The global COVID-19 pandemic has turned the world’s attention to gender-based violence. Branded by the UN Women as the “shadow pandemic,” gender-based violence is on the rise across all countries, regardless of their economic, political and security state.
Fortunately, there are digital services available for victims, from various apps that allow the victim to communicate with a service about the situation while shielding the victim from the perpetrator.
Innovative solutions that meet the victims’ needs are essential, however, most of the solutions, both digitally and programmatically, don’t aim to change the culture that enables and permits abusive behavior.
As groups that work with GBV are grappling with potential solutions to this crisis, Creative’s Development Lab believes the need for digital solutions is evident. With support from Creative’s Gender Specialist Rebecca Sewall, the Lab is looking at digital ways to engage potential perpetrators with messaging designed to transform the gender norms that facilitate GBV. One of the areas that we are actively pursuing is the role that the video gaming industry, or other platforms, can play in GBV prevention.
Platforms that facilitate abuse
International organizations and journalists have noted the rise in gender-based violence facilitated on social media and gaming platforms has been exacerbated by the pandemic.
One can find on TikTok, Instagram, Facebook, YouTube a whole slew of accounts dedicated to straight–forward promotion of violence against women. Indeed, one account focuses exclusively on user-generated videos of guys slapping their girlfriends – and it has more than 1 million followers. Thousands of other men post “that’s right, bro, keep at it” in the comments section.
But social media is not alone. Videogaming, which is booming during the pandemic, is another huge space for misogynists and potential perpetrators of gender-based violence. Dominated by males, many video games are well known for their often-extreme sexism and sexualization of females, plus the tendency toward violence (i.e. first–person shooter games).
In April, UN Women reported a drastic rise in GBV amid lockdowns. China is seeing domestic violence reports triple, spikes of GBV are registered in Brazil, Mexico, Argentina, the United States, the UK, Egypt, Singapore and in many other countries regardless of how developed their social welfare, rule of law and economy are.
As health experts forecast a return to quarantine and stay at home measures during the winter and possible resurgences of COVID-19 cases, GBV may only grow.
Potential solutions via digital technology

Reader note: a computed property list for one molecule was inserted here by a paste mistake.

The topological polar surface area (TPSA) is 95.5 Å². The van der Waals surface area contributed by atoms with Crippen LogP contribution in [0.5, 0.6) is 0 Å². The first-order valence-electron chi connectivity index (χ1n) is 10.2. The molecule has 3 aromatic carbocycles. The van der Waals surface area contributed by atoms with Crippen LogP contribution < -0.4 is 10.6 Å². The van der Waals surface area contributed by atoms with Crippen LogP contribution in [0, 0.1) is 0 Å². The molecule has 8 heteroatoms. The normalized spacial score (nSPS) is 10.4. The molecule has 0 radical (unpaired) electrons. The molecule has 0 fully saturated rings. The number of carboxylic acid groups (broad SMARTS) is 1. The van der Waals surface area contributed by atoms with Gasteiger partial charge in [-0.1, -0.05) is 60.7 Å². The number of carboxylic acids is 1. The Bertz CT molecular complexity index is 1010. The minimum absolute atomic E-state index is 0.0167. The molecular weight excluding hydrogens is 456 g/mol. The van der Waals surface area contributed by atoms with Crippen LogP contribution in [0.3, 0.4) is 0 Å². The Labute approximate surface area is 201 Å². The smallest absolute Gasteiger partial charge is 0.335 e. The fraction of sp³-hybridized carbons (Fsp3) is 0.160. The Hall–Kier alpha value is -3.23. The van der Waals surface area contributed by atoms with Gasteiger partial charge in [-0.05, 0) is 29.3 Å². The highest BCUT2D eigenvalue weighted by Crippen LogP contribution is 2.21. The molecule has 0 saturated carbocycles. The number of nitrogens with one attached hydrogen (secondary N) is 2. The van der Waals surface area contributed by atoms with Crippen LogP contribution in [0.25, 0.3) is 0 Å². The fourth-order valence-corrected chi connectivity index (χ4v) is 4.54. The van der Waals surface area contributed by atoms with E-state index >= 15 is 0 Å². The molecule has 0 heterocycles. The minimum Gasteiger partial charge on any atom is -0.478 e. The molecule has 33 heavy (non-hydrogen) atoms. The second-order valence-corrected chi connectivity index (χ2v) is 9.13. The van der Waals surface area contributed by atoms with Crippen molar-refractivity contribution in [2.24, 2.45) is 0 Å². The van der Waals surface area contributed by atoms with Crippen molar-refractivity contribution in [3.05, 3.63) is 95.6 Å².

With the rising number of GBV victims, in April the Inter-American Commission on Human Rights called on the governments to apply a gender-sensitive approach to addressing the pandemic. As resources are directed to support victims and survivors of GBV, more attention needs to be directed at the abusers themselves.
A logical response would be to organize awareness-building activities about domestic abuse and promote them in targeted spaces. These campaigns can involve knowledge about rights, legal recourse, and ways to draw people into an empathic experience of being victimized.
But looking deeper than awareness campaigns, the questions around how to meaningfully engage with possible abusers remains.
Should the development industry address people through the very platforms that platforms that reinforce gender-based violence? While earlier research suggested that violent games and first-person shooter games incite offline violence, a more recent study is inconclusive and sometimes points to no connection between the two at all. So how do we use this platforms meaningfully? What can be done to address the violent tendencies of the abuser, particularly in the game space?
One avenue that could yield insight in this discussion is the development of restorative online technologies, which foster online kindness and empathy, leading multi-channel social behavior change communication campaigns. Another way could be working with ambassadors in the gaming spaces to address potential abusers.
Some representatives in the gaming industry that we have spoken to suggest pivoting toward the so-called storyboard games, where one can be placed in the shoes of the victim and walk through the potential scenarios of their path. These kinds of games can be tailored to reflect local contexts. Similar games have been used for raising awareness around gender-based violence, refugee experiences, racial injustice and many other social causes. However, these games, even when coupled with strong social behavior change communications campaigns, have a harder time penetrating spaces where the abusers are.
This is also where we see greater potential for the development and the human rights sector should step in and offer strategy and collaboration. The cross section of technology, social media and gaming/virtual experiences could present a window of opportunity to take a preventative approach to GBV.